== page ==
Precautions

Before using ofatumumab, tell your doctor or pharmacist if you are allergic to it; or if you have any other allergies. This product may contain inactive ingredients, which can cause allergic reactions or other problems. Talk to your pharmacist for more details.

Before using this medication, tell your doctor or pharmacist your medical history, especially of: past/current/recent infections, liver disease (especially hepatitis B), immune system problems.

Before having surgery, tell your doctor or dentist about all the products you use (including prescription drugs, nonprescription drugs, and herbal products).

Ofatumumab can make you more likely to get infections or may worsen any current infections. Avoid contact with people who have infections that may spread to others (such as chickenpox, measles, flu). Consult your doctor if you have been exposed to an infection or for more details.

Tell your doctor your vaccine history and ask if you need to get any vaccines before starting treatment with this medication. Your doctor may direct you to have any required vaccines at least 2 to 4 weeks before starting this medication. Tell your health care professional that you are using ofatumumab before having any immunizations/vaccinations. Avoid contact with people who have recently received live vaccines (such as flu vaccine inhaled through the nose).

Tell your doctor if you are pregnant or plan to become pregnant. You should not become pregnant while using ofatumumab. Ofatumumab may harm an unborn baby. Women of childbearing age should ask about reliable forms of birth control while using this medication and for 6 months after the last dose. If you become pregnant, talk to your doctor right away about the risks and benefits of this medication.

It is unknown if this drug passes into breast milk. Consult your doctor before breast-feeding.

Consult your pharmacist or physician.

Interactions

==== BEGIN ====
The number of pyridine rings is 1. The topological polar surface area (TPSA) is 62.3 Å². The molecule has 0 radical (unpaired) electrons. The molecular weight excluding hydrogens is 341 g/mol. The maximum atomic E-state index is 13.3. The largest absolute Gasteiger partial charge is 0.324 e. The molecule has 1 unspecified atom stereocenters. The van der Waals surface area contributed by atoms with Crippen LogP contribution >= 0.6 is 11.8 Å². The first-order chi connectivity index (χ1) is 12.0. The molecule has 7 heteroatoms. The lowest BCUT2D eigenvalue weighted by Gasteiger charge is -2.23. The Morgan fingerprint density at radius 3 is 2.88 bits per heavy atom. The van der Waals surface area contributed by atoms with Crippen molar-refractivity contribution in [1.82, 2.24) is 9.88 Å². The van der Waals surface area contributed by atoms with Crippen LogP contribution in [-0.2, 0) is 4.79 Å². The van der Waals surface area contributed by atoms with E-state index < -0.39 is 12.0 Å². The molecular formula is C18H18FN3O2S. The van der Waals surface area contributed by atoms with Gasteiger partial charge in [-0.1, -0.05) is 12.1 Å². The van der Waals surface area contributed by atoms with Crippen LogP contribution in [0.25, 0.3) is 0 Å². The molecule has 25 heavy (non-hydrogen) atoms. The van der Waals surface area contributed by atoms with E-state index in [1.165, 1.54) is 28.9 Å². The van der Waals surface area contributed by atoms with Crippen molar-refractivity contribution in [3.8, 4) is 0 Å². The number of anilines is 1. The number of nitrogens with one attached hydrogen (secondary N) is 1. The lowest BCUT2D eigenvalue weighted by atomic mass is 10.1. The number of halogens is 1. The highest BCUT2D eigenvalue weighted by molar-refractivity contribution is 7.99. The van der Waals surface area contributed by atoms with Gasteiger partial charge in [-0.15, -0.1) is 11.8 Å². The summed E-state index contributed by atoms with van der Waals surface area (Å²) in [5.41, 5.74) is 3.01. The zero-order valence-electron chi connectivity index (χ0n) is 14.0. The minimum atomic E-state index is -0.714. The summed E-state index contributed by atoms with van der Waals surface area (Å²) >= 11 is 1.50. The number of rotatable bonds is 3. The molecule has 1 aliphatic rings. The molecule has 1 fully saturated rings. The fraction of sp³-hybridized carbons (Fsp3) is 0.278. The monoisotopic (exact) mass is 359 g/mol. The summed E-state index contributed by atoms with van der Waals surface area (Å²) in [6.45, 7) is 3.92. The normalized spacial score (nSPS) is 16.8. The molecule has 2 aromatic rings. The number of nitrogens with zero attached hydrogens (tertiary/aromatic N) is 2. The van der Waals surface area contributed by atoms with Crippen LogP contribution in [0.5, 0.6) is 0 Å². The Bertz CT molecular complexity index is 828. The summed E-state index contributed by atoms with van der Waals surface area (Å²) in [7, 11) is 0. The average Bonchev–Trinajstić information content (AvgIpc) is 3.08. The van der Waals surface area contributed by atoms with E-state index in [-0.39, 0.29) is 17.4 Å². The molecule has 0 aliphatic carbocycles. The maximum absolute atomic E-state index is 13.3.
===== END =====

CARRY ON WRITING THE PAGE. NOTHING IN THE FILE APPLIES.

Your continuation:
Drug interactions may change how your medications work or increase your risk for serious side effects. This document does not contain all possible drug interactions. Keep a list of all the products you use (including prescription/nonprescription drugs and herbal products) and share it with your doctor and pharmacist. Do not start, stop, or change the dosage of any medicines without your doctor's approval.

Some products that may interact with this drug are: other drugs that weaken the immune system/increase the risk of infection (such as natalizumab, rituximab).

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Overdose

If someone has overdosed and has serious symptoms such as passing out or trouble breathing, call 911. Otherwise, call a poison control center right away. US residents can call their local poison control center at 1-800-222-1222. Canada residents can call a provincial poison control center.

Notes

Lab and/or medical tests (such as complete blood count, liver function, immunoglobulin levels, tests for hepatitis B) should be done before you start using this medication and while you are using it. Keep all medical and lab appointments.

Missed Dose

It is important to use each dose of this medication as scheduled. If you miss a dose, ask your doctor or pharmacist right away for a new dosing schedule.

Storage

Store in the original package in the refrigerator away from moisture and light. Do not freeze. Do not store in the bathroom. Keep all medications away from children and pets.

Do not flush medications down the toilet or pour them into a drain unless instructed to do so. Properly discard this product when it is expired or no longer needed. Consult your pharmacist or local waste disposal company.

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CONDITIONS OF USE: The information in this database is intended to supplement, not substitute for, the expertise and judgment of healthcare professionals. The information is not intended to cover all possible uses, directions, precautions, drug interactions or adverse effects, nor should it be construed to indicate that use of a particular drug is safe, appropriate or effective for you or anyone else. A healthcare professional should be consulted before taking any drug, changing any diet or commencing or discontinuing any course of treatment.